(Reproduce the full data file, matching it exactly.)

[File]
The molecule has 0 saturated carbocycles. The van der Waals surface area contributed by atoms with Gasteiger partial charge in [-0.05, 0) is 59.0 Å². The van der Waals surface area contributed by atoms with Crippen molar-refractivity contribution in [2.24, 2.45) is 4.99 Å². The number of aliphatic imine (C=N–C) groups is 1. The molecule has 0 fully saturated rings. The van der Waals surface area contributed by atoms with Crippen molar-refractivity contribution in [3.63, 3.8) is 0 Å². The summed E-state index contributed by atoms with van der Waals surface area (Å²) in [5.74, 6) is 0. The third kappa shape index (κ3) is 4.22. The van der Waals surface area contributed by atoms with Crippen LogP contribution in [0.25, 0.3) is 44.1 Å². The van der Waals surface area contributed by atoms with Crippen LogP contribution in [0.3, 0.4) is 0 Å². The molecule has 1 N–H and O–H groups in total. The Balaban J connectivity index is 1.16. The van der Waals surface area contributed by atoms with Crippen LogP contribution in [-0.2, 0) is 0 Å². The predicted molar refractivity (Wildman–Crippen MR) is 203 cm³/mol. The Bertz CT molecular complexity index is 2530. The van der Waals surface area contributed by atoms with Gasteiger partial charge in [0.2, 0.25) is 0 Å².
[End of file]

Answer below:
The molecule has 0 saturated carbocycles. The van der Waals surface area contributed by atoms with Gasteiger partial charge in [-0.05, 0) is 59.0 Å². The van der Waals surface area contributed by atoms with Crippen molar-refractivity contribution in [2.24, 2.45) is 4.99 Å². The number of aliphatic imine (C=N–C) groups is 1. The molecule has 0 fully saturated rings. The van der Waals surface area contributed by atoms with Crippen molar-refractivity contribution in [3.63, 3.8) is 0 Å². The summed E-state index contributed by atoms with van der Waals surface area (Å²) in [5.74, 6) is 0. The third kappa shape index (κ3) is 4.22. The van der Waals surface area contributed by atoms with Crippen LogP contribution in [0.25, 0.3) is 44.1 Å². The van der Waals surface area contributed by atoms with Crippen LogP contribution in [0.3, 0.4) is 0 Å². The molecule has 1 N–H and O–H groups in total. The Balaban J connectivity index is 1.16. The van der Waals surface area contributed by atoms with Crippen LogP contribution in [-0.2, 0) is 0 Å². The predicted molar refractivity (Wildman–Crippen MR) is 203 cm³/mol. The Bertz CT molecular complexity index is 2530. The van der Waals surface area contributed by atoms with Gasteiger partial charge in [0.2, 0.25) is 0 Å².